Ever since Darwin, evolutionary biologists have wondered why some lineages have diversified more than others. A classical explanation is that a higher rate of diversification reflects increased ecological opportunities that led to a rapid adaptive radiation of a clade. A textbook example is Darwin finches from Galapagos, whose ancestor colonized a competitors-free archipelago and rapidly radiated in 13 species, each one adapted to use the food resources in a different way. This and other examples have led some to think that the progenitors of the major evolutionary radiations are those that happened to be in the right place and at the right time to take advantage of ecological opportunities. However, is it possible that biological diversification not only depends on the properties of the environment an ancestral species finds itself in, but also on the features of the species itself? Now a study supports this possibility, suggesting that possessing a large brain might have facilitated the evolutionary diversification of some avian lineages.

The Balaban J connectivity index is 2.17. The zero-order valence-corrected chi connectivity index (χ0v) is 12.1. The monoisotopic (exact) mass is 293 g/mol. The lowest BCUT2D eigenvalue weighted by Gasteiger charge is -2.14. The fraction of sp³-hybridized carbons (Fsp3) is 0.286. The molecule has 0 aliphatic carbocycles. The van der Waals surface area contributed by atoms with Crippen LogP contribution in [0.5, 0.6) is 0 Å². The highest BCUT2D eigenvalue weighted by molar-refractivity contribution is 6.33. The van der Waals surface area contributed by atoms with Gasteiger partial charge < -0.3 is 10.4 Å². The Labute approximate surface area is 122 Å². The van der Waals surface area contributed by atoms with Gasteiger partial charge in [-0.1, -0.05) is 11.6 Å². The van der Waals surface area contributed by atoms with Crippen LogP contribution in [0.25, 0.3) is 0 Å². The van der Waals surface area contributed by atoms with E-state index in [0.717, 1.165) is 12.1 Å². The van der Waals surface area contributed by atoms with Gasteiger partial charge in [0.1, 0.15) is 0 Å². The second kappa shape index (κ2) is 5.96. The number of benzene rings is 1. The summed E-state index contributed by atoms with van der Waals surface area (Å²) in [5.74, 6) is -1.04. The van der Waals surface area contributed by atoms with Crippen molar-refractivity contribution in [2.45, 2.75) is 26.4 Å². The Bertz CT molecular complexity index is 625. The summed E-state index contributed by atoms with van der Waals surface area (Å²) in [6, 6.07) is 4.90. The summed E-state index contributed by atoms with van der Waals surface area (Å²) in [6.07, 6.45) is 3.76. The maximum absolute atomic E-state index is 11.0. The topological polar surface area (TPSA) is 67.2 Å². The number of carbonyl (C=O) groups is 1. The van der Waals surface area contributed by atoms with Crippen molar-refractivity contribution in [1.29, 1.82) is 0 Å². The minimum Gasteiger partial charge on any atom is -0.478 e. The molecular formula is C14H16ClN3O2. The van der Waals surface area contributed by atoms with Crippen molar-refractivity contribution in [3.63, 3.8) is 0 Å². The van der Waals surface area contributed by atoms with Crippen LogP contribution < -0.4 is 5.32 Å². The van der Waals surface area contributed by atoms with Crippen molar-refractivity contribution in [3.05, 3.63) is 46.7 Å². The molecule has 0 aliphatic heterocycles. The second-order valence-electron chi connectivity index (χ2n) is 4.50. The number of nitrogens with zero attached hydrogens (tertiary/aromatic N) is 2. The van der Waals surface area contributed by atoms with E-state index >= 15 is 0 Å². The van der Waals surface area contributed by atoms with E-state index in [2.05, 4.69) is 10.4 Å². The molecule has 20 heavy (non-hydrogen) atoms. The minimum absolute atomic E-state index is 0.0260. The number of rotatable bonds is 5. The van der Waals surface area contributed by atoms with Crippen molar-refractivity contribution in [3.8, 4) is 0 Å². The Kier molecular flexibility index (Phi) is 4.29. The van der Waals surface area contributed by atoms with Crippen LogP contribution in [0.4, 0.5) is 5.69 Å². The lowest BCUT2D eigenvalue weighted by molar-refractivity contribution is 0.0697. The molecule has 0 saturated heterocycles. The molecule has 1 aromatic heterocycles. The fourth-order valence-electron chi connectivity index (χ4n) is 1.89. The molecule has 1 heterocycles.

Over 20 years ago, Jeff Wyles, Allan Wilson, and Joseph Kunkel proposed that big brains might favor adaptive evolutionary diversification in animals by facilitating the behavioral changes needed to use new resources or environments, a theory known as the behavioral drive hypothesis. When these authors formulated their hypothesis, evidence that the size of the brain limits the cognitive capacity of animals were scanty. Since then, however, a substantial body of evidence has confirmed that animals with larger brains, relative to their body size, have more developed skills for changing their behavior through learning and innovation, facilitating the invasion of novel environments and the use of novel resources. Despite the progress, the role of the brain in the adaptive diversification of animals has remained controversial, mostly due to the difficulties to demonstrate that big-brained animals evolve faster. Now,
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